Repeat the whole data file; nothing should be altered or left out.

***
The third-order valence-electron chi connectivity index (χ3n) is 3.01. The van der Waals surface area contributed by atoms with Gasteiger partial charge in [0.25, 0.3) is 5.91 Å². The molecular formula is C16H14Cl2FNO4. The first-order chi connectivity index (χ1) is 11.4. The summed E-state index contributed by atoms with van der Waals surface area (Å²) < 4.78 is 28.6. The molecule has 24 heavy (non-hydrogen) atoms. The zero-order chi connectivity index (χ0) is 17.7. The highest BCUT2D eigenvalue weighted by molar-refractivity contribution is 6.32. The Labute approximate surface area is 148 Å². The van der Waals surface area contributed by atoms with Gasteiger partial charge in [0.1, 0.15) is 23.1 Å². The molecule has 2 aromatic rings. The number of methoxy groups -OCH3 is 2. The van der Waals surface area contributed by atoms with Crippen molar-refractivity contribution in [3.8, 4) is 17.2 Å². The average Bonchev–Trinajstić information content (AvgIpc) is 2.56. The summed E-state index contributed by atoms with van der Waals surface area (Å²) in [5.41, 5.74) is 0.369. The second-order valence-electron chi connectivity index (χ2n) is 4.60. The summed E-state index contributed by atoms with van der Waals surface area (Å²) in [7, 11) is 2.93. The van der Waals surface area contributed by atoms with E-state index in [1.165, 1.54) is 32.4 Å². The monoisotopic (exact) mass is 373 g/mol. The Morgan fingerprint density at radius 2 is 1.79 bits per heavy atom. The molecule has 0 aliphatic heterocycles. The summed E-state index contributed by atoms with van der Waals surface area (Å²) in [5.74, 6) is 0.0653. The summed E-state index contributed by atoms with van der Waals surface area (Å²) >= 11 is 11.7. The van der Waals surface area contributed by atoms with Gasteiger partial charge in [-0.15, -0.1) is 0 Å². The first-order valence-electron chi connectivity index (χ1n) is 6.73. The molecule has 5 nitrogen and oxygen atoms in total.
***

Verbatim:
The third-order valence-electron chi connectivity index (χ3n) is 3.01. The van der Waals surface area contributed by atoms with Gasteiger partial charge in [0.25, 0.3) is 5.91 Å². The molecular formula is C16H14Cl2FNO4. The first-order chi connectivity index (χ1) is 11.4. The summed E-state index contributed by atoms with van der Waals surface area (Å²) < 4.78 is 28.6. The molecule has 24 heavy (non-hydrogen) atoms. The zero-order chi connectivity index (χ0) is 17.7. The highest BCUT2D eigenvalue weighted by molar-refractivity contribution is 6.32. The Labute approximate surface area is 148 Å². The van der Waals surface area contributed by atoms with Gasteiger partial charge in [0.1, 0.15) is 23.1 Å². The molecule has 2 aromatic rings. The number of methoxy groups -OCH3 is 2. The van der Waals surface area contributed by atoms with Crippen molar-refractivity contribution in [3.8, 4) is 17.2 Å². The average Bonchev–Trinajstić information content (AvgIpc) is 2.56. The summed E-state index contributed by atoms with van der Waals surface area (Å²) in [5.41, 5.74) is 0.369. The second-order valence-electron chi connectivity index (χ2n) is 4.60. The summed E-state index contributed by atoms with van der Waals surface area (Å²) in [7, 11) is 2.93. The van der Waals surface area contributed by atoms with E-state index in [1.165, 1.54) is 32.4 Å². The monoisotopic (exact) mass is 373 g/mol. The Morgan fingerprint density at radius 2 is 1.79 bits per heavy atom. The molecule has 0 aliphatic heterocycles. The summed E-state index contributed by atoms with van der Waals surface area (Å²) in [5.74, 6) is 0.0653. The summed E-state index contributed by atoms with van der Waals surface area (Å²) >= 11 is 11.7. The van der Waals surface area contributed by atoms with Gasteiger partial charge in [-0.15, -0.1) is 0 Å². The first-order valence-electron chi connectivity index (χ1n) is 6.73. The molecule has 5 nitrogen and oxygen atoms in total.